The Great Age of the English Essay
From the pens of spectators, ramblers, idlers, tattlers, hypochondriacs, connoisseurs, and loungers, a new literary genre emerged in eighteenth-century England: the periodical essay. Situated between classical rhetoric and the novel, the English essay challenged the borders between fiction and nonfiction prose and helped forge the tastes and values of an emerging middle class.
This authoritative anthology is the first to gather in one volume the consummate periodical essays of the period. Included are theSpectator cofounders Joseph Addison and Richard Steele, literary lion Samuel Johnson, and Romantic recluse Thomas De Quincey, addressing a wide variety of topics from the oddities of virtuosos to the private lives of parrots and the fantastic horrors of opium dreams.
In a lively and informative introduction, Denise Gigante situates the essayists in the context of the contemporary Republic of Letters and highlights the stylistic innovations and conventions that distinguish the periodical essay as a literary form. Critical notes on the essays, a chronology, descriptions and a map of key London sites, and a glossary of eighteenth-century English terms complete the anthology—a uniquely pleasurable survey of the golden era of British essays.
About the Author
Denise Gigante teaches British Romantic literature, and poetry over a longer tradition. Her interests include poetic form and aesthetics, bibliomania and literary antiquarianism, gastronomy, the history and form of the essay, material print culture, and the mixed-media work of William Blake.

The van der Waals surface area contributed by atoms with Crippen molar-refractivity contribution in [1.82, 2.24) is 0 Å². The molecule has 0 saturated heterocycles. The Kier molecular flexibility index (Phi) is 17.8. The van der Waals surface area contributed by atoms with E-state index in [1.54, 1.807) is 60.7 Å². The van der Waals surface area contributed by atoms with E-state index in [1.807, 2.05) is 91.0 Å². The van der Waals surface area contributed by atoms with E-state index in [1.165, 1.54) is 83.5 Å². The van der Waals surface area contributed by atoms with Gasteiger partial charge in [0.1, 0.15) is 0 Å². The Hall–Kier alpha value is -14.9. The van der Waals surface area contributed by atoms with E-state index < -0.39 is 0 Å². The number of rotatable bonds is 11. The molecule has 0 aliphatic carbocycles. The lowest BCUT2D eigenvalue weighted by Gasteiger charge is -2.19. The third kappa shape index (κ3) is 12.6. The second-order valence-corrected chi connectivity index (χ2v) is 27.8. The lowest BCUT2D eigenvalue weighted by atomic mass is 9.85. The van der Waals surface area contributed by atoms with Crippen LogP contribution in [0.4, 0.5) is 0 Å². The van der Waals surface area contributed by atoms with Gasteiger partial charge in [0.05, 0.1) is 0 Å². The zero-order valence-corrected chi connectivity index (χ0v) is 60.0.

She is currently completing work on The Cambridge History of the British Essay, a monumental history the development of the essay genre by a global network of authors that includes her own chapter, “On Books: The Bibliographical Essay” She is also working to complete The Mental Traveller: William Blake, a study of Blake’s illuminated poetry in relation late Medieval and Renaissance Christian iconography and the literary tradition of Pilgrimage, in a heavily illustrated volume to be published as part of the Clarendon Lecture Series by Oxford University Press.
Her most recently published book is Book Madness: A Story of Book Collectors in America (Yale University Press, 2023), a narrative experiment in literary history that explores different pockets of book collecting in mid-nineteenth-century America. The story is based on the sale of Charles Lamb’s antiquarian books—a quintessential book lover’s library—in New York in 1848.
She is also the author of The Keats Brothers: The Life of John and George, (Harvard UP, 2011), Life: Organic Form and Romanticism (Yale UP, 2009), Taste: A Literary History (Yale UP, 2005), and two anthologies: The Great Age of the English Essay (Yale UP, 2008) and Gusto: Essential Writings in Nineteenth-Century Gastronomy (Routledge, 2005) as well as numerous articles and book chapters on topics of interest from taste and gastronomy to book collecting and poetic form